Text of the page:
Manuscripts should be submitted online at www.mdpi.com by registering and logging in to this website. Once you are registered, click here to go to the submission form. Manuscripts can be submitted until the deadline. All papers will be peer-reviewed. Accepted papers will be published continuously in the journal (as soon as accepted) and will be listed together on the special issue website. Research articles, review articles as well as short communications are invited. For planned papers, a title and short abstract (about 100 words) can be sent to the Editorial Office for announcement on this website.

Submitted manuscripts should not have been published previously, nor be under consideration for publication elsewhere (except conference proceedings papers). All manuscripts are thoroughly refereed through a single-blind peer-review process. A guide for authors and other relevant information for submission of manuscripts is available on the Instructions for Authors page. Applied Sciences is an international peer-reviewed open access semimonthly journal published by MDPI.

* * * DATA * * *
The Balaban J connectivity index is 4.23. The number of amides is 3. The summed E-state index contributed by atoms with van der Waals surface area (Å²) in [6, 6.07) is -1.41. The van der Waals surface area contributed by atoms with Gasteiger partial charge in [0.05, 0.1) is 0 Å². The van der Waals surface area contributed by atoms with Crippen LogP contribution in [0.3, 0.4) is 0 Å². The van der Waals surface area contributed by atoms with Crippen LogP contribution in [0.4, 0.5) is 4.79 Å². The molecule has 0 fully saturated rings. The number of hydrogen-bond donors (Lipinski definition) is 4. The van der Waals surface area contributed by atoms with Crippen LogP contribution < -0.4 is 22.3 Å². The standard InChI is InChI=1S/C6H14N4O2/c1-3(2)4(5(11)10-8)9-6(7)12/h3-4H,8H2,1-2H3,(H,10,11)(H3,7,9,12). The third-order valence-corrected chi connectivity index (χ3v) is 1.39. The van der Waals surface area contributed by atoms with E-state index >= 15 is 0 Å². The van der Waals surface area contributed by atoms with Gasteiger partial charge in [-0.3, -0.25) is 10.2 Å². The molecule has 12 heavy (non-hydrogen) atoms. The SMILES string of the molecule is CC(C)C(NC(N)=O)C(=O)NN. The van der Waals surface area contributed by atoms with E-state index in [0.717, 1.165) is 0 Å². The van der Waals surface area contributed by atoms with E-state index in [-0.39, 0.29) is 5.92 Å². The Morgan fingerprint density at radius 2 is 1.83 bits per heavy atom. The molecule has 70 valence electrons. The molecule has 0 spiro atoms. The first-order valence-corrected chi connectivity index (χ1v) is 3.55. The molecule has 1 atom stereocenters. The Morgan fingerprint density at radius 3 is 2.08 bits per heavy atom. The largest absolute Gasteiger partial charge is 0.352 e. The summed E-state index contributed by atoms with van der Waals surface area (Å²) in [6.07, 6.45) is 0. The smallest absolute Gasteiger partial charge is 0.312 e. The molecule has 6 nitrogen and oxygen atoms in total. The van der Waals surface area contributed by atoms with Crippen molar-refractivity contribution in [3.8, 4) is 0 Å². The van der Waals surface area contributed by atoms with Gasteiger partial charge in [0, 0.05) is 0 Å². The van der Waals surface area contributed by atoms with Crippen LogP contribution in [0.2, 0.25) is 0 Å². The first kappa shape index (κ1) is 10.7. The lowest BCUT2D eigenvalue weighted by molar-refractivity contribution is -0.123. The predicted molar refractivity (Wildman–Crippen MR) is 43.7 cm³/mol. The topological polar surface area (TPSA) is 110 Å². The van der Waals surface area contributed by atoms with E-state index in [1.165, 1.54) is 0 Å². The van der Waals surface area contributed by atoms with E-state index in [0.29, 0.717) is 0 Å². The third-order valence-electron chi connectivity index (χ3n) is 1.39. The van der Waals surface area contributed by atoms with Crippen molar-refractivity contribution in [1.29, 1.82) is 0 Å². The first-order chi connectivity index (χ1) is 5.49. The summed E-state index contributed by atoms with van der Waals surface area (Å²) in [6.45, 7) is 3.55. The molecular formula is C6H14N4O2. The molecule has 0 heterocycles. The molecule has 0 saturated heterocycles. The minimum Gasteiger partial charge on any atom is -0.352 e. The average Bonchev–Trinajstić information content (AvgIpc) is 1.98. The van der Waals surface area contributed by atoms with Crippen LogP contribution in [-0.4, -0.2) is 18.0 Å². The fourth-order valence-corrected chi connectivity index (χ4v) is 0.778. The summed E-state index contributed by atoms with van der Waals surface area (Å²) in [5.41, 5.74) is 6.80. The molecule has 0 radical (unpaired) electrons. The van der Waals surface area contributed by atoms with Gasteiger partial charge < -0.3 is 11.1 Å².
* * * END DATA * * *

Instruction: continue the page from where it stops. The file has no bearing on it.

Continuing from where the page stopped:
Please visit the Instructions for Authors page before submitting a manuscript. The Article Processing Charge (APC) for publication in this open access journal is 1800 CHF (Swiss Francs). Submitted papers should be well formatted and use good English. Authors may use MDPI's English editing service prior to publication or during author revisions.

Keywords

  • Volatile compounds analysis; Odor active compounds;Aroma release
  • Food oral processing
  • Saliva effect
  • Food matrix effect
  • Food processing
  • Oxidation
  • Fermentation
  • Antioxidant
  • Food quality
  • Food control
  • Solid phase microextraction
  • Gas-chromatography/mass spectrometry
  • Gas-chromatography/olfactometry
  • Retronasal aroma simulator
  • Atmospheric pressure chemical ionization/mass spectrometry
  • In vivo analysis
  • Sensory analysis

Published Papers (2 papers)

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Research

Open AccessArticle
Key Aroma Compounds in Two Bavarian Gins
Appl. Sci. 2020, 10(20), 7269; https://doi.org/10.3390/app10207269 - 17 Oct 2020
Abstract
The characteristic, dominant flavor of gin is juniper, often within a complex aroma of other botanicals. The present study examined two gins from a distillery in the German state of Bavaria; one produced with 50 individual botanicals, the other with 15. The study [...] Read more.